I hope you enjoy this very special addition to my collection, and don't forget to wish upon the falling stars.

Friday, September 3, 2010

Oregon and Washington 2010

"Composing in the fading light along Washington's Coast"

"Scouting wildflower fields at the base of Mt. Rainier "

"Scouting locations during low tide"

"Photographing among the wildflowers in Washington"

Anthony has just returned from his expedition into the wilds of Oregon and Washington. He spent 8 days in these two beautiful states, covering more than 1500miles by car and over 30miles backpacking beyond the commonly visited areas. Just about every landscape imaginable from rugged alpine peaks to deserts and rugged coasts are located in this region. With such a diversity of landscapes to choose from, Anthony realized it would be impossible to try and capture great representations of them all. Instead he decided to let the light and weather be the guide, and he would drive, hike, and camp back and forth across these two States to try and put himself into the best situations with the landscape and the weather. This endless chase took him to the rugged coastlines of Washington, giant rain forests, wildflower fields around Mt. Rainier, pristine alpine lakes, camping next to glaciers in the high altitudes of the Three Sister's Wilderness and the Tatoosh Range. This amazing adventure has yielded some amazing new images that will be released later this fall and winter, once Anthony's busy fall schedule is over.

Anthony will be off to the boundary waters of Minnesota during the first week of October. He will be working with several other prominent photographers and producers from the United States and Europe. They will be exploring the fall colors and wildlife by foot, canoe, and car. Stay tuned.............

Wednesday, May 19, 2010

"Evening Takeout"

The last several months have been fairly uneventful for Anthony. 2009, while incredibly thrilling and humbling, was quite the ride. The huge international success of his encounter with the lynx; negotiating contracts and image agreements with publishers, agents, and private individuals; exhibits; crawling through slot canyons in the Southwest to walking among the bears of British Columbia all made for a remarkable time. However, by the end of the year Anthony found himself tired and burned out. He decided to take several months off and put his cameras aside to regroup and attend to other important matters. Anthony began to oversee the remodeling of his home in Olney, IL. While not the most relaxing task, he enjoyed designing new elements in his home decor. He focused on nothing but his home and enjoying time with his wife and two young daughters who tormented the workmen on a daily basis. Known for being fairly reclusive anyway, not many saw him for a while.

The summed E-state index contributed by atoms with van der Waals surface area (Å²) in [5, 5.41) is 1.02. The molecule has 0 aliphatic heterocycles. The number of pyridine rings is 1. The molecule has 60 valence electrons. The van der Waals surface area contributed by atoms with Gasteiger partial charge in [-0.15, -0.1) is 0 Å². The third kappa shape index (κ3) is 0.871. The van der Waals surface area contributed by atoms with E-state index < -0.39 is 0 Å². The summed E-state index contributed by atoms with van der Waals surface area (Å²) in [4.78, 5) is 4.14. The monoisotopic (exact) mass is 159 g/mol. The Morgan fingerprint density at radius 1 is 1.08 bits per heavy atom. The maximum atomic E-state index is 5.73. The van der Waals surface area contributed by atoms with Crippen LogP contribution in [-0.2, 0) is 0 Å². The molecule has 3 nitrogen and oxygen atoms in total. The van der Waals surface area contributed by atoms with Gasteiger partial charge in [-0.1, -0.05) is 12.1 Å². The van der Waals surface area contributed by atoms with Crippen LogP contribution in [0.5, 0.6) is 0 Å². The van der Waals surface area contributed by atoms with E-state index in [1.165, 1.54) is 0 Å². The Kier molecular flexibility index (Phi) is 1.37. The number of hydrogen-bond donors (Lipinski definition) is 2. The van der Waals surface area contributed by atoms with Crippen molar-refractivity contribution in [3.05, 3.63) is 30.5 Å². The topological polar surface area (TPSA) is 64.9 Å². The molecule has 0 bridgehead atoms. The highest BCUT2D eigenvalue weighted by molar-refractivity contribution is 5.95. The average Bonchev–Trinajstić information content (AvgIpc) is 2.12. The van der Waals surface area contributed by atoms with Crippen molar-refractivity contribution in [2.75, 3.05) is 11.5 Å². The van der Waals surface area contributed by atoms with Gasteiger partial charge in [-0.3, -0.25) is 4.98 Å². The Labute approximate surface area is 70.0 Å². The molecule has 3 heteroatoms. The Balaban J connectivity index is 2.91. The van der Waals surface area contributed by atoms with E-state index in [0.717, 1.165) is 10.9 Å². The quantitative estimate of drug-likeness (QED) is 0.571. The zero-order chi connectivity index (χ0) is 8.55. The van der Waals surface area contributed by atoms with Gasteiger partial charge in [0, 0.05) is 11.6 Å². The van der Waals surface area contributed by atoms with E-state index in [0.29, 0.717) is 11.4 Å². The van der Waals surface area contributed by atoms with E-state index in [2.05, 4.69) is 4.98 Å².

Inspiration and passion are amazing attributes. Anthony was near completion of his renovations in mid April and was out on a walk around his lake when a young adult Great Horned Owl swooped down and grabbed what appeared to be a Coot. He watched the owl land in a grove of trees were he spent an hour or so listening to the crows squawk and pester him from above. After finally having enough of their torment, he flew to the other side of the lake underneath a spruce tree where he remained for the rest of the day guarding his prize. Intrigued by such unusual behavior from a known nocturnal hunter, Anthony instinctually ran back to the studio and grabbed his camera. He spent an hour or two photographing the owl keeping a watchful eye on it's surroundings until heading back to the house. Anthony spent the better part of the day still intrigued and peering out the windows to see if the owl was still there under the spruce tree. At sunset Anthony began to see all the elements of a great photograph coming together: great warm light, unique behavior, beautiful subject, backlighting, etc. In that moment all his passion and desire to be out shooting returned without even realizing it. He was out till dark working with this owl, and has been working in the studio and shooting steadily since that evening.